Professional help is best obtained from a team that includes a doctor, dietitian/nutritionist, and therapist. Nourish has several dietitians that work with clients recovering from eating disorders or can help you improve your relationship with food.

Recognition that you may have a problem is the first step. 

It may also help to recognize a few other things:

  1. An eating disorder is much worse for your health than eating junk food. 
  1. Consider looking into intuitive eating. Nourish has Registered Dietitian/Nutritionists that can help you learn how to use this approach to eating.
  1. The more exposure to a food, the less interested you become in that food. This is known as food habituation. Alternatively, the more you restrict a food, the more you crave it.
  1. Recognize diet culture for what it is and try to see foods as neutral, not “good” or “bad”. All foods have a place in our lives. Food may provide nourishment but it is also an important part of our culture, holidays, and social gatherings. 
  1. You do not need to “work off” or “work for” certain foods by exercising more.
  1. Your body thrives when a variety of foods are consumed. This will help you get all of the essential nutrients your body needs. Eliminating an entire food group results in missing important micronutrients. For example, eliminating carbohydrates that are a great source of B vitamins and fiber means you may not get enough of these key nutrients.
  1. Understand the role that social media and other forms of media play in our beliefs about wellness and health. Avoid following accounts that promote diet culture; instead follow accounts that go against diet culture and promote body positivity and eating a variety of foods. Understand that the pictures in magazines and websites are edited and often include people whose livelihood depends on their looks. The pictures are not the norm.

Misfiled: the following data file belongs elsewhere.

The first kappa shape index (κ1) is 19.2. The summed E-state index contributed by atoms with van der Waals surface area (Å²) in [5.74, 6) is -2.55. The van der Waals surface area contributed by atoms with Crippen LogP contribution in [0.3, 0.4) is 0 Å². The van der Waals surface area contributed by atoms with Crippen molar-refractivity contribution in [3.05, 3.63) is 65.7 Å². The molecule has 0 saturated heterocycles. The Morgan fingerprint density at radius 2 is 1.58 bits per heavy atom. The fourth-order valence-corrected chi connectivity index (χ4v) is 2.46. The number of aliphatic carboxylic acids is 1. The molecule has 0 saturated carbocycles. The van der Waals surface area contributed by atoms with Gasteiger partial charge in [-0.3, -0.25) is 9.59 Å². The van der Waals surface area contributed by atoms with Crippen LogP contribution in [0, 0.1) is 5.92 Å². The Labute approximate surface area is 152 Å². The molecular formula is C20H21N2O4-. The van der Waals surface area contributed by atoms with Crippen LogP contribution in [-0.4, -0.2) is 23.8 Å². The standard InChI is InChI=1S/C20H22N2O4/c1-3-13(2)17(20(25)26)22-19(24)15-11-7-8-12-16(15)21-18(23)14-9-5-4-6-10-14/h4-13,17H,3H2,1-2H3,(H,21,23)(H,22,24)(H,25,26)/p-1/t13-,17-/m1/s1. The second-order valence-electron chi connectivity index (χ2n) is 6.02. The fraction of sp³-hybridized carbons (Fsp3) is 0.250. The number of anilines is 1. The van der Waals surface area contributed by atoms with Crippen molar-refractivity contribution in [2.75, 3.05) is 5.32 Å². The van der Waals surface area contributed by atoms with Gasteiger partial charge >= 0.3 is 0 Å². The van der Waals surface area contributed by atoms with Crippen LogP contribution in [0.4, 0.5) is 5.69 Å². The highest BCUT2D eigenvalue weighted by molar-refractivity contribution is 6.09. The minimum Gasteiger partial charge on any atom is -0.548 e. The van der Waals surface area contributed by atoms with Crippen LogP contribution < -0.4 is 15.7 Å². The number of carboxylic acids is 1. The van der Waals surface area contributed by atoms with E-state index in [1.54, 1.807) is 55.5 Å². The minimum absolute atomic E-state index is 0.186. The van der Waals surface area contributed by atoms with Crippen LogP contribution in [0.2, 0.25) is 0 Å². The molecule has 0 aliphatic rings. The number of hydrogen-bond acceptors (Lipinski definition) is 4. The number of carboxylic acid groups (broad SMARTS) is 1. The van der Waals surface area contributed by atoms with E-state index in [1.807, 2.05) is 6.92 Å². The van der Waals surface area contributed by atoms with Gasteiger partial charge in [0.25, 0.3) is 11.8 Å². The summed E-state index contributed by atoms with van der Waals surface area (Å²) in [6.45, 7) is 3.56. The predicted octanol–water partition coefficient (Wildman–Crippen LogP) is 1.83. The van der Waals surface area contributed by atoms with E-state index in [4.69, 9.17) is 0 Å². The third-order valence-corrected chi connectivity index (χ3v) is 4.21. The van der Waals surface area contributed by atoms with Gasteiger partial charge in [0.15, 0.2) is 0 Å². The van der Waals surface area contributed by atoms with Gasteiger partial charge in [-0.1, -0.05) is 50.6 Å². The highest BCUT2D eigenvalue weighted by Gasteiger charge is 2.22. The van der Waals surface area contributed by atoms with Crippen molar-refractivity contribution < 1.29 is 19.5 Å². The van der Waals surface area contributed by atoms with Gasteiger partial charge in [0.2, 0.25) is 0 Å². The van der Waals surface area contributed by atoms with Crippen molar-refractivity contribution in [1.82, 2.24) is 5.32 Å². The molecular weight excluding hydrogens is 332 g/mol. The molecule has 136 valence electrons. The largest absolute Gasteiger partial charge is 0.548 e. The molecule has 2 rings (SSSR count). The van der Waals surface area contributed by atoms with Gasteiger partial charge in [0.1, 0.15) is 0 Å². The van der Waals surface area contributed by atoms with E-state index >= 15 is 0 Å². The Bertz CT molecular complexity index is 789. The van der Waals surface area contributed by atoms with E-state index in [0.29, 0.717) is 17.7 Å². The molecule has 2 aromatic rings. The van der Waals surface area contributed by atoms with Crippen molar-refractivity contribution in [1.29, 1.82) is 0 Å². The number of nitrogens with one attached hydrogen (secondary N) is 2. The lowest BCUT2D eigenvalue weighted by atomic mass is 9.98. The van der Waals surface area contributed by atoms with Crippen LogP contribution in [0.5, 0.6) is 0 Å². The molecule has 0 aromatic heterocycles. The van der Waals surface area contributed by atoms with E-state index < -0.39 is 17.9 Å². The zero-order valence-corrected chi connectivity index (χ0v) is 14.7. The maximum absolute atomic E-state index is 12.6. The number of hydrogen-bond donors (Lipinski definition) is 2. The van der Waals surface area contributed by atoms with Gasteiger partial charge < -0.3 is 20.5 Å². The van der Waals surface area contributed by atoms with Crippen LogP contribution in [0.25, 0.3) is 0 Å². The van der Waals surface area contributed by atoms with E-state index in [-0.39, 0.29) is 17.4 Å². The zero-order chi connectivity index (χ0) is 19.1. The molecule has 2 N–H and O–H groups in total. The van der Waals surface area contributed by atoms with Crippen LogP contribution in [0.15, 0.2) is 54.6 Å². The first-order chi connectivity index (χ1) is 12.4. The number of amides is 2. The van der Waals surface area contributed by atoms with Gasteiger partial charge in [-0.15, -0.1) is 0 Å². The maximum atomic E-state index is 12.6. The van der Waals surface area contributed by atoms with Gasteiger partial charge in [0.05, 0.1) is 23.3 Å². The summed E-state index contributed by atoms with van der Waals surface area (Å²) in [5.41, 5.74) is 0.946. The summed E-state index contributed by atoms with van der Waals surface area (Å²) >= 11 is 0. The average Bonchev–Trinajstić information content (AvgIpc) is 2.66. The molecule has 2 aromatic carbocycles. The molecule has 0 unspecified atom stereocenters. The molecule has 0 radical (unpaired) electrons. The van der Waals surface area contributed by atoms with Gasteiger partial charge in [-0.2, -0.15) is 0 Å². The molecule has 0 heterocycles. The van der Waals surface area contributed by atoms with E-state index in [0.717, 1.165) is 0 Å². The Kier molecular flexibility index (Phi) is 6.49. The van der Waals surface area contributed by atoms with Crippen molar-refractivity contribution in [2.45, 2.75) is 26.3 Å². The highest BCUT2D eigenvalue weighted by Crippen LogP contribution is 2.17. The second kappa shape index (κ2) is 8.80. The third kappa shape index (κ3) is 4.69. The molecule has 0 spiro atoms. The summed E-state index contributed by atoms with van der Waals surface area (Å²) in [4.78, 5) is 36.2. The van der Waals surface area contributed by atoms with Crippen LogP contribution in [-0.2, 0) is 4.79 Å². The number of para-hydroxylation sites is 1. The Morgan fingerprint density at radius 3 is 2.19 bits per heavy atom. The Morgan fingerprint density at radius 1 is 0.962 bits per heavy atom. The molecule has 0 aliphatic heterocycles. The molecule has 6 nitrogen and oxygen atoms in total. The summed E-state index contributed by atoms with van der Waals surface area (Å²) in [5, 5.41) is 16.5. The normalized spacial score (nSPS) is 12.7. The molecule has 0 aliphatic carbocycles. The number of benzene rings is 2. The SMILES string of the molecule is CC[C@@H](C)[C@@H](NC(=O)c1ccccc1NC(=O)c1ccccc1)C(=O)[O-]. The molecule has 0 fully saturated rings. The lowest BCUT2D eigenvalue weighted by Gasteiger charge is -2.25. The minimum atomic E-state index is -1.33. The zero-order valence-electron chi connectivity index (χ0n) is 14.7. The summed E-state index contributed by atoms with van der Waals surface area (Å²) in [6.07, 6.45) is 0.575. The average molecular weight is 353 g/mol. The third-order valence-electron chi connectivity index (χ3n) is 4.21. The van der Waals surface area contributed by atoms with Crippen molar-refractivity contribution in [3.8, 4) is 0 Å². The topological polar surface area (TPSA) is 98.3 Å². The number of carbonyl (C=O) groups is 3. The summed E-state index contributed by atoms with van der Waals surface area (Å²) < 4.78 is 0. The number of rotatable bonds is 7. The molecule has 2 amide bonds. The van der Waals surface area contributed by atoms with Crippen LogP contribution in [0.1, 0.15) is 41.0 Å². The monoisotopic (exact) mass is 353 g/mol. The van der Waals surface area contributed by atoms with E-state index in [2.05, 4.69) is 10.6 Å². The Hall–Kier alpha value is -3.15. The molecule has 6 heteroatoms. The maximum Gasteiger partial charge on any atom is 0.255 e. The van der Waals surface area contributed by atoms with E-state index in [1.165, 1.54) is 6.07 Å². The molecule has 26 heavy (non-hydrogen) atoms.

It is good to eat healthy but a fear of eating unhealthy food can progress to orthorexia. If eating healthy turns into a part time job for you, it’s time to seek help. Nourish is an excellent starting point to seek help by arranging to meet with one of their Registered Dietitian/Nutritionists. Get started with Nourish today!


  1. Neumark-Sztainer, D. (2005). I’m, Like, SO Fat!.New York: Guilford.
  2. Boutelle, K., Neumark-Sztainer, D., Story, M., & Resnick, M. (2002). Weight control behaviors among obese, overweight, and nonoverweight adolescents.
  3. Neumark-Sztainer, D., & Hannan, P. J. (2000). Weight-related behaviors among adolescent girls and boys: results from a national survey.
  4. Smolak, L. (2011). Body image development in childhood. In T. Cash & L. Smolak (Eds.), Body Image: A Handbook of Science, Practice, and Prevention (2nd ed.).New York: Guilford. 
  5. Golden, N. H., Schneider, M., Wood, C., COMMITTEE ON NUTRITION, COMMITTEE ON ADOLESCENCE, & SECTION ON OBESITY (2016). Preventing Obesity and Eating Disorders in Adolescents.


View all references